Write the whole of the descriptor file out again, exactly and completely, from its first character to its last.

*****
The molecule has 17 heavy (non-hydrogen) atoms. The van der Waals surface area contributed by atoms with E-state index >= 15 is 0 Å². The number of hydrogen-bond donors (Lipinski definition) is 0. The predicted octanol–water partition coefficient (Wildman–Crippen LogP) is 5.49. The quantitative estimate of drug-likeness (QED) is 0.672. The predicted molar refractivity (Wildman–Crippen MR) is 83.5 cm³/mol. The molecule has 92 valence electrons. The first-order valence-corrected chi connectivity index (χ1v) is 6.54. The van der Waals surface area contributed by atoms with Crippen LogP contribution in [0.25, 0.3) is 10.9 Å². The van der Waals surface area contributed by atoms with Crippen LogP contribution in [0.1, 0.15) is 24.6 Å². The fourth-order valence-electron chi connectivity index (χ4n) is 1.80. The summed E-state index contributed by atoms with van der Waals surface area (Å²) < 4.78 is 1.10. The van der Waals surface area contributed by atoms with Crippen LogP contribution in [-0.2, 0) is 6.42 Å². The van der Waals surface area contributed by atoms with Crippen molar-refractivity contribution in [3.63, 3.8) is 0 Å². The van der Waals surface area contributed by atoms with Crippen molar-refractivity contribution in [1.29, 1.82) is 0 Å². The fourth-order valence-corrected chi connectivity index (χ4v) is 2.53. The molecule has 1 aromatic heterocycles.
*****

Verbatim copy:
The molecule has 17 heavy (non-hydrogen) atoms. The van der Waals surface area contributed by atoms with E-state index >= 15 is 0 Å². The number of hydrogen-bond donors (Lipinski definition) is 0. The predicted octanol–water partition coefficient (Wildman–Crippen LogP) is 5.49. The quantitative estimate of drug-likeness (QED) is 0.672. The predicted molar refractivity (Wildman–Crippen MR) is 83.5 cm³/mol. The molecule has 92 valence electrons. The first-order valence-corrected chi connectivity index (χ1v) is 6.54. The van der Waals surface area contributed by atoms with Crippen LogP contribution in [0.25, 0.3) is 10.9 Å². The van der Waals surface area contributed by atoms with Crippen LogP contribution in [0.1, 0.15) is 24.6 Å². The fourth-order valence-electron chi connectivity index (χ4n) is 1.80. The summed E-state index contributed by atoms with van der Waals surface area (Å²) < 4.78 is 1.10. The van der Waals surface area contributed by atoms with Crippen LogP contribution in [-0.2, 0) is 6.42 Å². The van der Waals surface area contributed by atoms with Crippen molar-refractivity contribution in [3.63, 3.8) is 0 Å². The van der Waals surface area contributed by atoms with Crippen molar-refractivity contribution in [1.29, 1.82) is 0 Å². The fourth-order valence-corrected chi connectivity index (χ4v) is 2.53. The molecule has 1 aromatic heterocycles.